Can We Have an Honest Conversation About the Daunte Wright Shooting?

AP Photo/Christian Monterrosa

Question: Can we have an honest conversation about the Brooklyn Center, Minnesota, shooting? Note: I didn’t ask “May we?” Rather, are we capable of — are we still allowed to — in America, have an honest, open, comprehensive dialogue about the police action in a Minneapolis suburb on Sunday that left a 20-year-old black man shot to death?


As was most likely the case for millions of Americans, my initial reaction when I first heard about the shooting was “Here we go again” and “In Minneapolis, of all places.” Another black man. Another white police officer. Another death, while under mostly different circumstances than the George Floyd case, the operative words are mostly different.

As I understand the facts, Daunte Wright was pulled over for a routine traffic violation when police noticed expired tags on his car. After having a seemingly normal conversation with the 20-year-old, an officer returned to the police vehicle to run a background check and subsequently found two outstanding warrants Wright— one for fleeing the police, one for carrying a handgun without a permit.

Shortly later, one of the officers yells “Daunte don’t run!” Police scuffle with him as he fights to get back into his car. Brooklyn Center Police Chief Tim Gannon reported on Monday that the officer involved in the action, 26-year-veteran Kim Potter yelled “Taser, taser!” before firing a single shot from her handgun which she had accidentally grabbed instead of her taser. She then screamed, “Holy, shit, I shot him!”

Wright sped away, the car crashed; the 20-year-old dead in the driver’s seat with his terrified girlfriend seated next to him. An unimaginable tragedy on multiple levels.


Tragic for the life of a 20-year-old young man and the grieving family he leaves behind, along with the girlfriend who watched it happen. Tragic for the riot-weary people of Minneapolis who are once again experiencing an all-too-familiar spiraling chain of events far beyond their control. And tragic for 26-year-veteran of the Brooklyn Center Police Department officer Kim Potter, whose career and life were forever changed in an instant. And perhaps the worst part? Also tragically, it was completely avoidable.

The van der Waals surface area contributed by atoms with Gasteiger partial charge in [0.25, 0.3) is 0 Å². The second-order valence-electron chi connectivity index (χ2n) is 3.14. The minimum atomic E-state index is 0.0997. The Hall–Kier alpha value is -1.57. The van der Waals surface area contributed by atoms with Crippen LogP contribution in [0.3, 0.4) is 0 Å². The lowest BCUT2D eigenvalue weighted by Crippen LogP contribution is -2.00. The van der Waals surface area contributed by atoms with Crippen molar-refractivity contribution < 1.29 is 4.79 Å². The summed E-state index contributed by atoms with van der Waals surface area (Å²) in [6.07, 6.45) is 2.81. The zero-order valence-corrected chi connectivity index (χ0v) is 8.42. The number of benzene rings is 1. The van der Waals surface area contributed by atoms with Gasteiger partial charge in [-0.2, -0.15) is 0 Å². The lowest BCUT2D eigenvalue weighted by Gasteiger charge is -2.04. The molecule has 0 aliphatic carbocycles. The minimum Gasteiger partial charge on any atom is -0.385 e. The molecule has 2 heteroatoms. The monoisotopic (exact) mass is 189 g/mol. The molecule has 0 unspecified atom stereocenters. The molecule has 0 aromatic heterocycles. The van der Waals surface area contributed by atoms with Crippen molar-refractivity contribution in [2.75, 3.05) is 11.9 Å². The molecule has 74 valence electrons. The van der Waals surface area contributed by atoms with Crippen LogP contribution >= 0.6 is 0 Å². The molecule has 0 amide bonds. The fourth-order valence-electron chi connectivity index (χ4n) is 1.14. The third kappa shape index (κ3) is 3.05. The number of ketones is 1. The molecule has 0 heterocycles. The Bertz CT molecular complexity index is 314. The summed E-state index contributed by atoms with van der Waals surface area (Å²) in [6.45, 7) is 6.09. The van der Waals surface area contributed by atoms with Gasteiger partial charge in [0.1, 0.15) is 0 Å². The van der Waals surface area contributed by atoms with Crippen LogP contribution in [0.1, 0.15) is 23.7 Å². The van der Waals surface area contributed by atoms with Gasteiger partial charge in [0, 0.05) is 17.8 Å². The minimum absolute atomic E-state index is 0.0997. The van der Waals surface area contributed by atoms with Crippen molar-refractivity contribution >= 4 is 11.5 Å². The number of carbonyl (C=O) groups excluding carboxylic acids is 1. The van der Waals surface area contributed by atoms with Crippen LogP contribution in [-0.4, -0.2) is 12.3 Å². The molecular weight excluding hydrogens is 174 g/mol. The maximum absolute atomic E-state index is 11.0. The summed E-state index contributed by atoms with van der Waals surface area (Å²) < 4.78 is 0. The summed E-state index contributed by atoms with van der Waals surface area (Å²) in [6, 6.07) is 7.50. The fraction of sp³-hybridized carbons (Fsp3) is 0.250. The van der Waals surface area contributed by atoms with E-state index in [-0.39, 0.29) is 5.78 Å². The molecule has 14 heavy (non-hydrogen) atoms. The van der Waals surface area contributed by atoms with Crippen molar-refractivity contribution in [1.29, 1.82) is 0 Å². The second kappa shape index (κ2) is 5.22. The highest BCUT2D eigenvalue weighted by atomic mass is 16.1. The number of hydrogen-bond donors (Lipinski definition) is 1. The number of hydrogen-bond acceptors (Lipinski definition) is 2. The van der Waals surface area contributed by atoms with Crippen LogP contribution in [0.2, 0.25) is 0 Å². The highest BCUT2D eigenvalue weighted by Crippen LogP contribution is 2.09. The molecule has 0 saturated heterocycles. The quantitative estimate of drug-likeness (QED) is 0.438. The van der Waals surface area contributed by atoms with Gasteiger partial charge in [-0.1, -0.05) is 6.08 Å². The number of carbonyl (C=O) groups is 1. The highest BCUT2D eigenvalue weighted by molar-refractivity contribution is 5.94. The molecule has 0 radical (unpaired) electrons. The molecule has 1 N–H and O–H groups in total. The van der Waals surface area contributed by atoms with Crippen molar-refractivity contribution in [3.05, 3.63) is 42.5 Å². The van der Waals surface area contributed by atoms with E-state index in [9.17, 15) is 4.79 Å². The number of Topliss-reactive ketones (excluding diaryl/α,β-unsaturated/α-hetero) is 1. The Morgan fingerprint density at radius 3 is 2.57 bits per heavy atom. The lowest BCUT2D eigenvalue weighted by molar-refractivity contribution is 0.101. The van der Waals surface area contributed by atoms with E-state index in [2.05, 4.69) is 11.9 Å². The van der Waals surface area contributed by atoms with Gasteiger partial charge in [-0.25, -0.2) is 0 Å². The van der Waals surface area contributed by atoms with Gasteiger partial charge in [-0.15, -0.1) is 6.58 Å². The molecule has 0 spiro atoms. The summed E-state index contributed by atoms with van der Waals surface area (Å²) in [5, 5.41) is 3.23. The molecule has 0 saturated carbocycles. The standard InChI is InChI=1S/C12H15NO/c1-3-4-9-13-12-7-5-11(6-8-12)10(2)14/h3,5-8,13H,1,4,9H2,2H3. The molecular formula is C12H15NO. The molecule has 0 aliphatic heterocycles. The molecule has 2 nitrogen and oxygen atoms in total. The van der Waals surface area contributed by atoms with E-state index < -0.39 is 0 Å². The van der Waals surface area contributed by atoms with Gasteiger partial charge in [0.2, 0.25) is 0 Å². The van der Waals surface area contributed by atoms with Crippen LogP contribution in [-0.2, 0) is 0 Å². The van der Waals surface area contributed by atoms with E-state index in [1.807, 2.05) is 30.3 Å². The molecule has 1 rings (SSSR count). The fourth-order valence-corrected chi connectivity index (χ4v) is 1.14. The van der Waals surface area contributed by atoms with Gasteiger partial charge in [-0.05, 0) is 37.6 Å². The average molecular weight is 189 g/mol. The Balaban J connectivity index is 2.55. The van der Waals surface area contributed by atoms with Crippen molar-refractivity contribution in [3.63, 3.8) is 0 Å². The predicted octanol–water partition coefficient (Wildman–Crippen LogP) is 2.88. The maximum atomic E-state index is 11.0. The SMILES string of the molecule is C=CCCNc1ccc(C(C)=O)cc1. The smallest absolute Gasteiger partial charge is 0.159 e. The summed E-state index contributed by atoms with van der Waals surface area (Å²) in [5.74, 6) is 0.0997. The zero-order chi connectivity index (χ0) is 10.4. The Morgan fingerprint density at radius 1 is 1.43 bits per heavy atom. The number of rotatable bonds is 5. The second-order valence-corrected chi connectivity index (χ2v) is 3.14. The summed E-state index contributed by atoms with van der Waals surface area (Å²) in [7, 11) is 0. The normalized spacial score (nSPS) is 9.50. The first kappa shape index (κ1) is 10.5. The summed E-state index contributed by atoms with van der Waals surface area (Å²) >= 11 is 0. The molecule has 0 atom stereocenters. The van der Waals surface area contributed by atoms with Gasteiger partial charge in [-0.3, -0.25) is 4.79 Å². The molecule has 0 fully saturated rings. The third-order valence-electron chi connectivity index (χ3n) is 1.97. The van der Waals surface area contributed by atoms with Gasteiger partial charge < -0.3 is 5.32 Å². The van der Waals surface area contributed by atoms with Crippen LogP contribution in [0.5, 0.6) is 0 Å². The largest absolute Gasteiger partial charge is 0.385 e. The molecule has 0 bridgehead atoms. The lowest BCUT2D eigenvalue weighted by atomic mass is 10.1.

It did not have to happen.

First, let me be clear: This is not an attempt to defend, justify, rationalize, nor excuse the death of Daunte Wright. Not even close. Clearly, critical mistakes were made — which we’ll get to, later. But first, those two operatives words, above: “mostly different.”

There is a constant truth that all of the spin on the planet cannot change:

There is no polite, easy way to arrest someone who does not want to be arrested. Particularly someone who is physically resisting and/or attempting to flee. “Reason with him,” I’ve read. “Step back and try to defuse the situation,” I’ve seen. “Talk to him calmly and try to calm him down.” Really Did you watch the video? That ship had already sailed, as in similar incidents. And clearly, 20-year-old Daunte Wright did not want to be arrested.


For good reason, in his mind. He just saw it play out differently. Don’t they all?

It happens multiple times across America on a daily basis. In most cases, without serious incident. When things get out of hand, tragedies can happen. You know, the bumper sticker. That was the case with the terrible accident in Minnesota on Sunday. “Both sides” and everyone in the middle can spin the crap out of it, but that’s how it went down.

Negligence? Of course. There’s a dead kid and he’s not dead on purpose.